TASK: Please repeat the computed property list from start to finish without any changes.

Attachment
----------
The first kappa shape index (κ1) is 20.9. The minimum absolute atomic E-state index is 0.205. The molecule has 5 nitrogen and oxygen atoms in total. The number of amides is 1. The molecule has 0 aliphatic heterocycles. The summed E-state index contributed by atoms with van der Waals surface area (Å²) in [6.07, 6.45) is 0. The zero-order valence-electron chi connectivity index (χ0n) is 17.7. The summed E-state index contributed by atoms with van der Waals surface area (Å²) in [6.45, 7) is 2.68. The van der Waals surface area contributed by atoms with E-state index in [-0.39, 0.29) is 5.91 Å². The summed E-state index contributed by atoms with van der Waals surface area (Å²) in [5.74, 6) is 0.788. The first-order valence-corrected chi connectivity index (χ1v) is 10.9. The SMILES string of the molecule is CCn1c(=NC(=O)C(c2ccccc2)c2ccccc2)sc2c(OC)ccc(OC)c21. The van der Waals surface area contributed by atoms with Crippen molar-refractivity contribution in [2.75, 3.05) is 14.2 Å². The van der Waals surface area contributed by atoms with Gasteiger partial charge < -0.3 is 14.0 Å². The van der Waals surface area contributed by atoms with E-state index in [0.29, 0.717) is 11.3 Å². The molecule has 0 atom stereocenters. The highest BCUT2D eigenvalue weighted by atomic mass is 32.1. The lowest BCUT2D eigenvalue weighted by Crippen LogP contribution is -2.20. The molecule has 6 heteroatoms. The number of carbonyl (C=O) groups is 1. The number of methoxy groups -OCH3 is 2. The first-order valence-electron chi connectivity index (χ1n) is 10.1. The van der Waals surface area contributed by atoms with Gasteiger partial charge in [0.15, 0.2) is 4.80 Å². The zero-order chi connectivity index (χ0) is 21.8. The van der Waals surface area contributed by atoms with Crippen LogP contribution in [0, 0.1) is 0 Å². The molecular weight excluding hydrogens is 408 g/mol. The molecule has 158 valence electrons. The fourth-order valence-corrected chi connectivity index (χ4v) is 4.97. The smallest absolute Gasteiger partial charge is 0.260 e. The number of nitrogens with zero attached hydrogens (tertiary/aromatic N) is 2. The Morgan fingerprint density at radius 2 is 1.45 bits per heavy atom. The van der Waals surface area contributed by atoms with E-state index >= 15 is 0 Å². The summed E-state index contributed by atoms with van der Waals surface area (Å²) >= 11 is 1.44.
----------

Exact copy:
The first kappa shape index (κ1) is 20.9. The minimum absolute atomic E-state index is 0.205. The molecule has 5 nitrogen and oxygen atoms in total. The number of amides is 1. The molecule has 0 aliphatic heterocycles. The summed E-state index contributed by atoms with van der Waals surface area (Å²) in [6.07, 6.45) is 0. The zero-order valence-electron chi connectivity index (χ0n) is 17.7. The summed E-state index contributed by atoms with van der Waals surface area (Å²) in [6.45, 7) is 2.68. The van der Waals surface area contributed by atoms with E-state index in [-0.39, 0.29) is 5.91 Å². The summed E-state index contributed by atoms with van der Waals surface area (Å²) in [5.74, 6) is 0.788. The first-order valence-corrected chi connectivity index (χ1v) is 10.9. The SMILES string of the molecule is CCn1c(=NC(=O)C(c2ccccc2)c2ccccc2)sc2c(OC)ccc(OC)c21. The van der Waals surface area contributed by atoms with Crippen molar-refractivity contribution in [2.75, 3.05) is 14.2 Å². The van der Waals surface area contributed by atoms with Gasteiger partial charge < -0.3 is 14.0 Å². The van der Waals surface area contributed by atoms with E-state index in [0.29, 0.717) is 11.3 Å². The molecule has 0 atom stereocenters. The highest BCUT2D eigenvalue weighted by atomic mass is 32.1. The lowest BCUT2D eigenvalue weighted by Crippen LogP contribution is -2.20. The molecule has 6 heteroatoms. The number of carbonyl (C=O) groups is 1. The number of methoxy groups -OCH3 is 2. The first-order valence-electron chi connectivity index (χ1n) is 10.1. The van der Waals surface area contributed by atoms with Gasteiger partial charge in [0.15, 0.2) is 4.80 Å². The zero-order chi connectivity index (χ0) is 21.8. The van der Waals surface area contributed by atoms with Crippen LogP contribution in [0, 0.1) is 0 Å². The molecular weight excluding hydrogens is 408 g/mol. The molecule has 158 valence electrons. The fourth-order valence-corrected chi connectivity index (χ4v) is 4.97. The smallest absolute Gasteiger partial charge is 0.260 e. The number of nitrogens with zero attached hydrogens (tertiary/aromatic N) is 2. The Morgan fingerprint density at radius 2 is 1.45 bits per heavy atom. The van der Waals surface area contributed by atoms with E-state index >= 15 is 0 Å². The summed E-state index contributed by atoms with van der Waals surface area (Å²) >= 11 is 1.44.